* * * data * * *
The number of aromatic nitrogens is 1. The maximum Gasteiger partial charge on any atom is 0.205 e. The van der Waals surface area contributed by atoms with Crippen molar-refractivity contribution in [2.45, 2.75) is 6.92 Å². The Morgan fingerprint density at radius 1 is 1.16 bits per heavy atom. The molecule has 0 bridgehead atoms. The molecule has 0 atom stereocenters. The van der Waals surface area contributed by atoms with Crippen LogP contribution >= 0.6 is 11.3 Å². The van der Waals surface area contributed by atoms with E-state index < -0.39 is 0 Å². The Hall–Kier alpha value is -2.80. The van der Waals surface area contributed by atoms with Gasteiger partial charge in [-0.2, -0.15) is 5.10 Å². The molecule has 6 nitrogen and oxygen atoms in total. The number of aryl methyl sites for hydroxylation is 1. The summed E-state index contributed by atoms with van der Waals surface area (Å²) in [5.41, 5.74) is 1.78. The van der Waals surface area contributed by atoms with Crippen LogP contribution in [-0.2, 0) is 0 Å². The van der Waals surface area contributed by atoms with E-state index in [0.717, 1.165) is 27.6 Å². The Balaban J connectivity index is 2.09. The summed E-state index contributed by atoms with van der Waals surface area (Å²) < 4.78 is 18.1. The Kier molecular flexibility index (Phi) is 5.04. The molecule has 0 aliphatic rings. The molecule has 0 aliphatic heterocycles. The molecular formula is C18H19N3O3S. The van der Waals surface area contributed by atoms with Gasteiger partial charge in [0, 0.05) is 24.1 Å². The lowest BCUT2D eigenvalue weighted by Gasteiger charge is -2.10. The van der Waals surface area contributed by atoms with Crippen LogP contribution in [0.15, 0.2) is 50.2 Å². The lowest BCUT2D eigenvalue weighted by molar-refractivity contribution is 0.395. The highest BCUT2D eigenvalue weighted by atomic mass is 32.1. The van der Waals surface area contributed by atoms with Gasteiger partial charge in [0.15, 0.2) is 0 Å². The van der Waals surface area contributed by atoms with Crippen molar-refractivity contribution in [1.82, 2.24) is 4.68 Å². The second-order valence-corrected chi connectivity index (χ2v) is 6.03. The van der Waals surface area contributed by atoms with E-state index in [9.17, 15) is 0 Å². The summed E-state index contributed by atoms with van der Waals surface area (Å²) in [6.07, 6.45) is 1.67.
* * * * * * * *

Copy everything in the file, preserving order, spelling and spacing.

The number of aromatic nitrogens is 1. The maximum Gasteiger partial charge on any atom is 0.205 e. The van der Waals surface area contributed by atoms with Crippen molar-refractivity contribution in [2.45, 2.75) is 6.92 Å². The Morgan fingerprint density at radius 1 is 1.16 bits per heavy atom. The molecule has 0 bridgehead atoms. The molecule has 0 atom stereocenters. The van der Waals surface area contributed by atoms with Crippen LogP contribution >= 0.6 is 11.3 Å². The van der Waals surface area contributed by atoms with E-state index < -0.39 is 0 Å². The Hall–Kier alpha value is -2.80. The van der Waals surface area contributed by atoms with Gasteiger partial charge in [-0.2, -0.15) is 5.10 Å². The molecule has 6 nitrogen and oxygen atoms in total. The number of aryl methyl sites for hydroxylation is 1. The summed E-state index contributed by atoms with van der Waals surface area (Å²) in [5.41, 5.74) is 1.78. The van der Waals surface area contributed by atoms with Crippen LogP contribution in [-0.2, 0) is 0 Å². The van der Waals surface area contributed by atoms with E-state index in [0.717, 1.165) is 27.6 Å². The Balaban J connectivity index is 2.09. The summed E-state index contributed by atoms with van der Waals surface area (Å²) < 4.78 is 18.1. The Kier molecular flexibility index (Phi) is 5.04. The molecule has 0 aliphatic rings. The molecule has 0 aliphatic heterocycles. The molecular formula is C18H19N3O3S. The van der Waals surface area contributed by atoms with Gasteiger partial charge in [0, 0.05) is 24.1 Å². The lowest BCUT2D eigenvalue weighted by Gasteiger charge is -2.10. The van der Waals surface area contributed by atoms with Crippen LogP contribution in [0.15, 0.2) is 50.2 Å². The lowest BCUT2D eigenvalue weighted by molar-refractivity contribution is 0.395. The highest BCUT2D eigenvalue weighted by atomic mass is 32.1. The van der Waals surface area contributed by atoms with Gasteiger partial charge in [0.15, 0.2) is 0 Å². The van der Waals surface area contributed by atoms with Crippen molar-refractivity contribution in [1.82, 2.24) is 4.68 Å². The second-order valence-corrected chi connectivity index (χ2v) is 6.03. The van der Waals surface area contributed by atoms with E-state index in [9.17, 15) is 0 Å². The summed E-state index contributed by atoms with van der Waals surface area (Å²) in [6.07, 6.45) is 1.67.